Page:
The Belarusian Orthodox Church: From Reluctant Opponent to Regime Loyalist

By: Katja Richters

September 11, 2020

Orthodoxy in the Belarus Protests

The protests against the re-election of President Lukashenka, which are currently taking place across Belarus, are the most serious challenge that Europe’s so-called last dictator has experienced since assuming office in 1994. They are, however, not the first protests against his leadership and the tactics he and his allies use to keep him in power—similar protests had broken out before, especially after his rigged re-election in 2010, but were violently suppressed and eventually petered out. Back in 2010, the Belarusian Orthodox Church (BOC) had offered less support to the Lukashenka regime than it had done before, and some members of the clergy and laity had openly endorsed the opposition candidate Vital Rymasheuskii. Given this history, it seems as if there is a positive correlation between the BOC’s support and Lukashenka’s ability to stay in power. Or, to put it differently, the regime is more likely to fall if it is not backed by the country’s largest church with which up to 85% of the population identify.

With this in mind, it was of vital importance for Lukashenka to keep the BOC on his side in the current climate. Metropolitan Pavel, who headed the church between December 2013 and August 2020, however, seemed to be moving in the opposite direction. Let’s look at these developments in chronological order. The church had been calling for prayers for the Belarusian people during the election campaign, but these seem to have been of a rather neutral nature. Things were still going the regime’s way the day after the polls closed and the protests started as both Pavel and the Russian Patriarch Kirill publicly congratulated Lukashenka on his re-election.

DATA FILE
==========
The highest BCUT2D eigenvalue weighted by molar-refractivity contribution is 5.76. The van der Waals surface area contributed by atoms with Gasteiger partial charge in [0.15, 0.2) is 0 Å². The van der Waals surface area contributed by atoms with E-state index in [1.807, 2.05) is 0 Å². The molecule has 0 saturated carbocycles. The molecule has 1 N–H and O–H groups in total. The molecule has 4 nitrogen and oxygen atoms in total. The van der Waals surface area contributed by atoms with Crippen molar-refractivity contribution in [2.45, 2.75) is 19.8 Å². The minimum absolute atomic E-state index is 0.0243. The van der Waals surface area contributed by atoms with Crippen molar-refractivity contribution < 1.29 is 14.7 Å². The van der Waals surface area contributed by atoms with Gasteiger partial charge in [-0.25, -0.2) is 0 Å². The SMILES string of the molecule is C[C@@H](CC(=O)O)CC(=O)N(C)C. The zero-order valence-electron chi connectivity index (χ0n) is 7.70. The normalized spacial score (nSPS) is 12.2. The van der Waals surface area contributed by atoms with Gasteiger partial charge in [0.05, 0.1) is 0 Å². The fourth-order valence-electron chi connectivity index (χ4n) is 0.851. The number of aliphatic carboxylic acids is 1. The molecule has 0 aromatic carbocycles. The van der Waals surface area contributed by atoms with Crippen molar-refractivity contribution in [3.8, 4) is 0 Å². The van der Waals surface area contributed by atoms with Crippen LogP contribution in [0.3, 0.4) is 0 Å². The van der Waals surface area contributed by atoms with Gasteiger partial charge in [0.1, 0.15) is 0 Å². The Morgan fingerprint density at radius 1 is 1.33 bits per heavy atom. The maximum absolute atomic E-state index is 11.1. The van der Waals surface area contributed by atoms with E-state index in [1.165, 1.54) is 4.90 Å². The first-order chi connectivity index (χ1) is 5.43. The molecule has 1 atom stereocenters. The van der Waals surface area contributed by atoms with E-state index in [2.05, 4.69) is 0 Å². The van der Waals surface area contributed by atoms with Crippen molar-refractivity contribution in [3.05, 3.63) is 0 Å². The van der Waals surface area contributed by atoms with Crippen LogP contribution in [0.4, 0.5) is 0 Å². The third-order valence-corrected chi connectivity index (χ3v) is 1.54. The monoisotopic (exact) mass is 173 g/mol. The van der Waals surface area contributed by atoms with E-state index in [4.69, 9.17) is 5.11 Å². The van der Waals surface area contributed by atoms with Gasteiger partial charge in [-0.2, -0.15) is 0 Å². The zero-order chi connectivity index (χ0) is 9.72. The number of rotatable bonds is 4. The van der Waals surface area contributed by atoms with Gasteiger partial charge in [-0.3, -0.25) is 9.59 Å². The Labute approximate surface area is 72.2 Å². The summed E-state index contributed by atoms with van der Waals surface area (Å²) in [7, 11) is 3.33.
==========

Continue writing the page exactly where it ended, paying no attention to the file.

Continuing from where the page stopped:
Soon after, however, the Belarusian hierarch started sending mixed signals during a press conference he had called to comment on the political situation. On the one hand, he intimated that those who are protesting were foreign troublemakers or that they were children who do not understand what they are doing and that they might be receiving financial incentives for their actions. On the other hand, however, he also mentioned that he does not judge either side and called on state representatives to find a solution to the current crisis. While these latter statements might seem rather neutral from a democratic point of view, they might already raise eyebrows in a dictatorship like Belarus.

Two days later, on August 14, the metropolitan had apparently abandoned his view that the protestors might be foreign agents and called them, as well as state security officials, members of the Belarusian Church. He also highlighted that it was Lukashenka’s duty to ensure that the rule of law prevailed and that the security officials did not attack innocent bystanders. Metropolitan Pavel thus put pressure on the president to take responsibility for at least some of the events that have taken place in the aftermath of the election and to contribute to a solution of the crisis. After this day, the metropolitan refrained from commenting further on the political situation, but the BOC’s Holy Synod issued a collective statement which is more supportive of the Lukashenka regime than its top hierarch was.